Let me start with a disclaimer: we are not photography ‘experts’, we are self taught creatives. I have been a fashion editor working with professional photographers for years, so I know a thing about light, aperture and framing a shot. Chris is a director and enjoys learning about light and cameras, and knows more about the editing side of things. But it wasn’t until we started shooting with Olympus cameras that our interest in photography really grew. We have been shooting with the PEN E-PL8 for the last few years and Chris has been using the E-M10 MK11 for the last few months, and all of our city guides have been shot with Olympus. It’s safe to say we’re fans.
The cameras are easy to use, take great effortless imagery, look good and aren’t crazily big to lug around. And that’s my main criteria.
I thought I’d share a few tips on how we create travel (and general blog) photography and if you were thinking about investing in a camera, I have teamed up with Olympus to offer a crazy, exclusive discount (keep scrolling!). You’re welcome.
It’s all very easy to just shoot constantly all day long, but we find that generally we just end up with way too many photos to edit and actually, the light in the morning and late afternoon (going into early evening in the summer) are the best for shoots. Personally, as I get older, I find direct sunlight (especially in the peak daylight hours) casts a few too many shadows and that golden hour of around 6-7pm creates a preferred glowy look without being too harsh.
And perhaps more importantly: once you decide on the hours that you shoot, it really allows you to relax and enjoy the trip a bit more. We like to shoot early, then enjoy a long lunch. And once we made the decision not to attempt to shoot every meal we ate or restaurant we went to, we knew that past 7pm we could put down our cameras and enjoy our food without the anxiety of missing an opportunity.
A few years ago, Chris and I took a course in Beginners Photography and learnt how to use our camera a bit more – we learnt about aperture, ISO, shutter speed and exposure and can work our way through the settings on the camera.
But the great thing about this camera is that it works wonderfully on Auto, too. I flitter between shooting on Auto mode and then on setting A (where I just control the aperture and the camera automatically adjusts shutter speed) for my Instagram.
If you were interested in learning more about photography with the Olympus PEN range, then check out Julia from StyloNylon, who really knows her stuff.
I never thought I’d be one of ‘those’ people carrying around spare lenses BUT the more we have used this camera, the more I understand the benefit of different lenses. For Instagram, I love using the zoom lens – the kit lens that comes with the camera, it shoots a punchy, flatter image with great details. But if we’re shooting street style with distance in the background, then I love the 45mm prime lens – you have to stand a bit further back to get the shot but it automatically creates that shallow depth of field ‘bokeh’ in the background (‘bokeh’ is fancy camera talk for a blurry background). All of the lenses are interchangeable with all Olympus cameras, too.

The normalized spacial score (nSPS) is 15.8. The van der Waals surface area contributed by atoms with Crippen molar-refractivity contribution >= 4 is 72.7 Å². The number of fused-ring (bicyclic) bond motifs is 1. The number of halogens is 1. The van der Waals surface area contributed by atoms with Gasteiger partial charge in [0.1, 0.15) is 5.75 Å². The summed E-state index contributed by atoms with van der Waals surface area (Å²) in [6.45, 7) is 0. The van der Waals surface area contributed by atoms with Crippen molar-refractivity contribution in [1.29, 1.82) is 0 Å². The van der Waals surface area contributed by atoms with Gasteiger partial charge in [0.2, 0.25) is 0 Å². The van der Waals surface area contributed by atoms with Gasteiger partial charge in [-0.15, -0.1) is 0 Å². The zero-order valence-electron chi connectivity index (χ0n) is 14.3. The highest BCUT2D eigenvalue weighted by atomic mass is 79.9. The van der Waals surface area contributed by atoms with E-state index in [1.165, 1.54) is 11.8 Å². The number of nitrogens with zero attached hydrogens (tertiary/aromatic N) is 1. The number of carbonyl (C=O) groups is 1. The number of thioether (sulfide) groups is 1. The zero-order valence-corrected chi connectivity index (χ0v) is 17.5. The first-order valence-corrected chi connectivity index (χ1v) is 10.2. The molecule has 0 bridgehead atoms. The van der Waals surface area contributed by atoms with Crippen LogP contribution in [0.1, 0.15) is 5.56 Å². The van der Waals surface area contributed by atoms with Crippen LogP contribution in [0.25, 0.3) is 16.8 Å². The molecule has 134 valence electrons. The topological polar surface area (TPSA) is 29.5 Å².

And it takes about 5 seconds to change lenses (take it from me, we’ve done it a LOT).
I need a camera which works ‘on the go’, something which helps my workload and improves it at the same time. For me, I’m all about the WI-FI mode where I can send images directly to my phone (even on the tube!) for editing. This camera can also shoot in square mode (although I’d recommend 4×3 for a better Instagram frame), you can use your phone as a remote and the touchscreen can also flip out to take selfies and easy overhead shots, as well as fit inside my bag easily. For me, that’s the essentials covered.
Chris added this tip in – he suggested not to delete any photos you have taken until you have looked at them later, after a bit of time. Sometimes, when you’re shooting, you’re so ‘in it’ that you can’t look at it objectively – often I think something isn’t working and then when I load the images on a computer screen I see a new beauty to it, and often end up using the shot I initially hated!
It’s also a good idea to keep shooting after the pose…often, the incidental, candid shots are my favourite moments. Even with my eyes closed!
This advice is especially if you are editing your images afterwards (I use VSCO or Snapseed on my phone and Chris uses Lightroom to edit on his computer), as it is much easier to bring out all the details of an image and then lighten it if you shoot it dark. If the image is bleached out or overexposed to begin with, you won’t be able to get a lot of the elements back.
So if you were thinking of investing in a great camera, I hope this helps you on your way. Honestly, it was the best investment we ever made for this site and has allowed us to enjoy photography so much more.
This post was in collaboration with Olympus, who helped made this exclusive offer possible.